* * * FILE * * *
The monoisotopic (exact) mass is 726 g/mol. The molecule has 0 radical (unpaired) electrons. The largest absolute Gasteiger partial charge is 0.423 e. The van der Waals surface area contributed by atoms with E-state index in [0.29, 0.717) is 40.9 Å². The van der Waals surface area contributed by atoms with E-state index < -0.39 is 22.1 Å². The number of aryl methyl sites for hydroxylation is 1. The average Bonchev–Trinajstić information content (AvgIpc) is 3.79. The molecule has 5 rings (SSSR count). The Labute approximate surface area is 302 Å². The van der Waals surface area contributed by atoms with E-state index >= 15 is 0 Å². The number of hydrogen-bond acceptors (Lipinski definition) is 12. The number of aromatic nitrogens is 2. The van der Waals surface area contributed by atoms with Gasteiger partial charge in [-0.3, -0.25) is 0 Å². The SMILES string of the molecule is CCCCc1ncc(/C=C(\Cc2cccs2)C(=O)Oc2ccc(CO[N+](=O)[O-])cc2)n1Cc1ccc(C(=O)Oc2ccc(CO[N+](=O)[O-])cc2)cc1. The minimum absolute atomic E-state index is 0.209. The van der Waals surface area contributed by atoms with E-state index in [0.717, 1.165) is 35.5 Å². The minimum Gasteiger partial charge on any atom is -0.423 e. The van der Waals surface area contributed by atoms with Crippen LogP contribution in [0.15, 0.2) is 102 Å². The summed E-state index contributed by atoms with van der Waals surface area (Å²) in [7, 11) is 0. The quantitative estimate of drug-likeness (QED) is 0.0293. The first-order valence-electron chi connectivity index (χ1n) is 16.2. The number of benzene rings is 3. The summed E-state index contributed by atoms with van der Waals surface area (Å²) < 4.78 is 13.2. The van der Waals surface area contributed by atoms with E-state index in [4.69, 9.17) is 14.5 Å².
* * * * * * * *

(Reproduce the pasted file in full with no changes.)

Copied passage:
The monoisotopic (exact) mass is 726 g/mol. The molecule has 0 radical (unpaired) electrons. The largest absolute Gasteiger partial charge is 0.423 e. The van der Waals surface area contributed by atoms with E-state index in [0.29, 0.717) is 40.9 Å². The van der Waals surface area contributed by atoms with E-state index < -0.39 is 22.1 Å². The number of aryl methyl sites for hydroxylation is 1. The average Bonchev–Trinajstić information content (AvgIpc) is 3.79. The molecule has 5 rings (SSSR count). The Labute approximate surface area is 302 Å². The van der Waals surface area contributed by atoms with E-state index >= 15 is 0 Å². The number of hydrogen-bond acceptors (Lipinski definition) is 12. The number of aromatic nitrogens is 2. The van der Waals surface area contributed by atoms with Gasteiger partial charge in [-0.3, -0.25) is 0 Å². The SMILES string of the molecule is CCCCc1ncc(/C=C(\Cc2cccs2)C(=O)Oc2ccc(CO[N+](=O)[O-])cc2)n1Cc1ccc(C(=O)Oc2ccc(CO[N+](=O)[O-])cc2)cc1. The minimum absolute atomic E-state index is 0.209. The van der Waals surface area contributed by atoms with E-state index in [0.717, 1.165) is 35.5 Å². The minimum Gasteiger partial charge on any atom is -0.423 e. The van der Waals surface area contributed by atoms with Crippen LogP contribution in [0.15, 0.2) is 102 Å². The summed E-state index contributed by atoms with van der Waals surface area (Å²) in [7, 11) is 0. The quantitative estimate of drug-likeness (QED) is 0.0293. The first-order valence-electron chi connectivity index (χ1n) is 16.2. The number of benzene rings is 3. The summed E-state index contributed by atoms with van der Waals surface area (Å²) < 4.78 is 13.2. The van der Waals surface area contributed by atoms with E-state index in [4.69, 9.17) is 14.5 Å².